The floating dock where anglers meet their guides and board the boats is conveniently located just a few yards from the lodge. While most of the fishing at Suindá entails blind casting from a boat to river-bank structure, island shorelines, or submerged timber and rocks, a number of shallow sandbars along the river offer sight-fishing and even occasional wading opportunities, depending on the river’s level and the abundance of sábalo, golden dorado’s primary forage. The bottom of the sandbars is mostly hard-packed sand, nevertheless, flats-wading footwear or water shoes with a suitable sole are highly recommended to ensure good footing and protection against rays and any partially buried structure or debris.
Golden dorado are the main target species, and the upper Paraná is renowned for regularly yielding trophies exceeding 20 pounds. But pacú and pira pitá, two other strong and challenging species, are also available in the area. Both are omnivorous and will readily take surface flies imitating fruits and berries. Pira pitá, usually in the 4- to 6-pound range, are the more acrobatic of the duo. However, pacú, which often exceed 10 pounds in waters near Suindá, are incredibly powerful and capable of blazing runs.
Dorado are the epitome of a dawn-and-dusk-oriented predator. To ensure anglers are on the water during the most productive times, the fishing at Suindá is split into two shifts. The morning shift begins at about 6 a.m. after an early breakfast and ends at about 11 a.m. The late afternoon/evening shift starts around 4 p.m., after lunch and a siesta or some leisure time, and culminates at or just after dusk. The schedule does change slightly based on the time of year, current weather, and fishing conditions.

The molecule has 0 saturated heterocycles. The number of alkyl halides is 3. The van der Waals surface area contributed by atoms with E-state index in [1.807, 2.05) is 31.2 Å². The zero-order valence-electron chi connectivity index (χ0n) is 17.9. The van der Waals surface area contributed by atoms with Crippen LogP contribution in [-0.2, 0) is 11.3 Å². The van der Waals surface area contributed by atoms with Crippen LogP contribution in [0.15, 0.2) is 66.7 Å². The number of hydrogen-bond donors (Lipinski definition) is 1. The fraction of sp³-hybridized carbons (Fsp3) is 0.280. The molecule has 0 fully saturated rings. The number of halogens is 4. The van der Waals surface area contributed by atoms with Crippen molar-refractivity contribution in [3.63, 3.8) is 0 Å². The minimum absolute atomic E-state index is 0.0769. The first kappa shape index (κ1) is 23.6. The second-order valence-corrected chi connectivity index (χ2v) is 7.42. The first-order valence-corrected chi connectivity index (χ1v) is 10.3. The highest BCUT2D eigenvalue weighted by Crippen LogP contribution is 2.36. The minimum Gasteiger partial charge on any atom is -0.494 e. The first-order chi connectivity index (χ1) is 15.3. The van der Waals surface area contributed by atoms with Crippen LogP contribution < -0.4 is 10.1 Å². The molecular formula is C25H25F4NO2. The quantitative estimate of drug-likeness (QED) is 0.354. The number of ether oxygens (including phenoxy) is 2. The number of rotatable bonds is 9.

Suindá Lodge has a fleet of modern 21- to 24-foot bay boats designed to reach the fishing grounds quickly and comfortably, float relatively shallow and provide a stable fishing platform for anglers casting from both the fore and aft decks. All boats are equipped with electric trolling motors and anchors to maneuver quietly into position and remain within comfortable casting range of fish or their likely hangouts.
While Suindá guides try to keep a few fly outfits to lend guests in the event their gear is misplaced or damaged during the trip, the remote location of the lodge can make fixing or replacing tackle difficult. It’s a great idea to bring at least one spare rod and reel as well as plenty of flies, leaders, extra fly lines, pliers, and other essentials. You should also bring your own rain jacket, polarized sunglasses, and water shoes or flats-wading footwear for the sandbars.